Voting is under way in Turkey in a landmark referendum that will determine whether President Recep Tayyip Erdogan will be granted sweeping new powers.
Mr Erdogan is seeking to replace Turkey’s parliamentary system with an executive presidency.
Supporters say the move would streamline and modernise the country, but opponents fear it could lead to greater authoritarianism.
A “Yes” vote could also see Mr Erdogan remain in office until 2029.
About 55 million people are eligible to vote across 167,000 polling stations, with the results expected to be announced late on Sunday evening.
Polls suggest a narrow lead for “Yes”.
How significant are the changes?
They would represent the most sweeping programme of constitutional changes since Turkey became a republic almost a century ago.
Mr Erdogan would be given vastly enhanced powers to appoint cabinet ministers, issue decrees, choose senior judges and dissolve parliament.
The new system would scrap the role of prime minister and concentrate power in the hands of the president, placing all state bureaucracy under his control.
What is the case for “Yes”?
Mr Erdogan says the changes are needed to address the security challenges faced by Turkey nine months after an attempted coup, and to avoid the fragile coalition governments of the past.
He says the new system will resemble those in France and the US and will bring calm in a time of turmoil marked by a Kurdish insurgency, Islamist militancy and conflict in neighbouring Syria that has led to a huge refugee influx.
Speaking at one of his final rallies in Istanbul’s Tuzla district, Mr Erdogan told supporters that the new constitution would “bring stability and trust that is needed for our country to develop and grow”.
“Turkey can leap into the future,” he said.
The BBC’s Mark Lowen says the referendum is effectively one on Mr Erdogan and the Turkey he has moulded in his image: fiercely nationalist and conservative.
And what about for “No”?
Opponents and critics of the proposed changes fear the move would make the president’s position too powerful, arguing that it would amount to one-man rule, without the checks and balances of other presidential systems.
They say his ability to retain ties to a political party – Mr Erdogan could resume leadership of the AK Party (AKP) he co-founded – would end any chance of impartiality.
Kemal Kilicdaroglu, leader of the main opposition Republican People’s Party (CHP), told a rally in Ankara that a “Yes” vote would endanger the country.
“We will put 80 million people on to a bus… we don’t know where it is headed. We are putting 80 million on a bus with no brakes,” he said.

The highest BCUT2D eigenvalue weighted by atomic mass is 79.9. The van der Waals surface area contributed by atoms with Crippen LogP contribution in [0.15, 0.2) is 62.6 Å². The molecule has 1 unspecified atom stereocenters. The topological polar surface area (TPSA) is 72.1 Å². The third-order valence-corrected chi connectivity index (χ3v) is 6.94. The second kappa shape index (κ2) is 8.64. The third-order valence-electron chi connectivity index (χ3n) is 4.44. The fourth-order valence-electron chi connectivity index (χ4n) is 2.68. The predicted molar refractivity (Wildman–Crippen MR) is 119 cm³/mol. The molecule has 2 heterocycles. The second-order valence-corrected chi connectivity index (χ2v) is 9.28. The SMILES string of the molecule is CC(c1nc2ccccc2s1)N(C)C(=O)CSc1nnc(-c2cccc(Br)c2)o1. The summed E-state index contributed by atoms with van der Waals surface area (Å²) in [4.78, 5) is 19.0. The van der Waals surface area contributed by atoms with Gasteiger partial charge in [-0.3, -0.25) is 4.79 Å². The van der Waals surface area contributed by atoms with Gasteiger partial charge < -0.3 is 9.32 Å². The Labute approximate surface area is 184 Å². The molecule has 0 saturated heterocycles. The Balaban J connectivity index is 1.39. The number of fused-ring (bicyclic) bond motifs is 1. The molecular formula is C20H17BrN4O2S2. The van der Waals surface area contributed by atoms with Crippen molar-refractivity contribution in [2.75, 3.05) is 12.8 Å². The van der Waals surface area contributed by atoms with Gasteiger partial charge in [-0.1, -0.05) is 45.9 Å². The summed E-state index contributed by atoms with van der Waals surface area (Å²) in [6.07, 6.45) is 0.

“No” supporters have complained of intimidation during the divisive referendum campaign, and Turkey’s highly regulated media has given them little coverage.
Analysis – Mark Lowen, BBC News, Ankara
A divisive campaign has ended and Turkey now faces the biggest political choice in its modern history.
I watched as queues of voters turned up to a polling station in Ankara, where the voting process was quick and efficient. After two identity checks, they were handed the ballot paper. It has no question, just the words “Evet” – “Yes” – and “Hayir” – “No”. Behind the curtain they stamp their chosen side, determining the future of this crucial and deeply troubled country.
Peering down above the ballot box was a picture of the Republic’s founding father Kemal Ataturk. If the constitutional reform is accepted, President Erdogan could even eclipse his power.
One voter told me a “Yes” would lead Turkey into dictatorship – and that for his grandchildren’s future he had voted “No”. Another said he had backed “Yes” for a stronger Republic and that “the outside world is against Turkey”.
Turkey’s polarisation runs deep. And whichever way this goes, one half of the country will feel defeated.
What’s the wider context here?
Many Turks already fear growing authoritarianism in their country, where tens of thousands of people have been arrested, and at least 100,000 sacked or suspended from their jobs since a coup attempt last July.
The campaign, which has polarised the country, has taken place under a state of emergency imposed in the wake of the failed putsch.
Mr Erdogan assumed the presidency, meant to be a largely ceremonial position, in 2014 after more than a decade as prime minister.
This once stable corner of the region has in recent years been convulsed by terror attacks and millions of refugees, mostly from Syria, have arrived.
At the same time, the middle class has ballooned and infrastructure has been modernised. Under Mr Erdogan, religious Turks have been empowered.
Relations with the EU, meanwhile, have deteriorated. Mr Erdogan sparred bitterly with European governments who banned rallies by his ministers in their countries during the referendum campaign, calling the decisions “Nazi acts”.
In one of his final rallies in Istanbul, he said a strong “Yes” vote would “be a lesson to the West”.
What’s in the new constitution?
The draft states that the next presidential and parliamentary elections will be held on 3 November 2019.
The president would have a five-year tenure, for a maximum of two terms.
- The president would be able to directly appoint top public officials, including ministers
- He would also be able to assign one or several vice-presidents
- The job of prime minister, currently held by Binali Yildirim, would be scrapped
- The president would have power to intervene in the judiciary, which Mr Erdogan has accused of being influenced by Fethullah Gulen, the Pennsylvania-based preacher he blames for the July 2016 coup against him
- The president would decide whether or not impose a state of emergency
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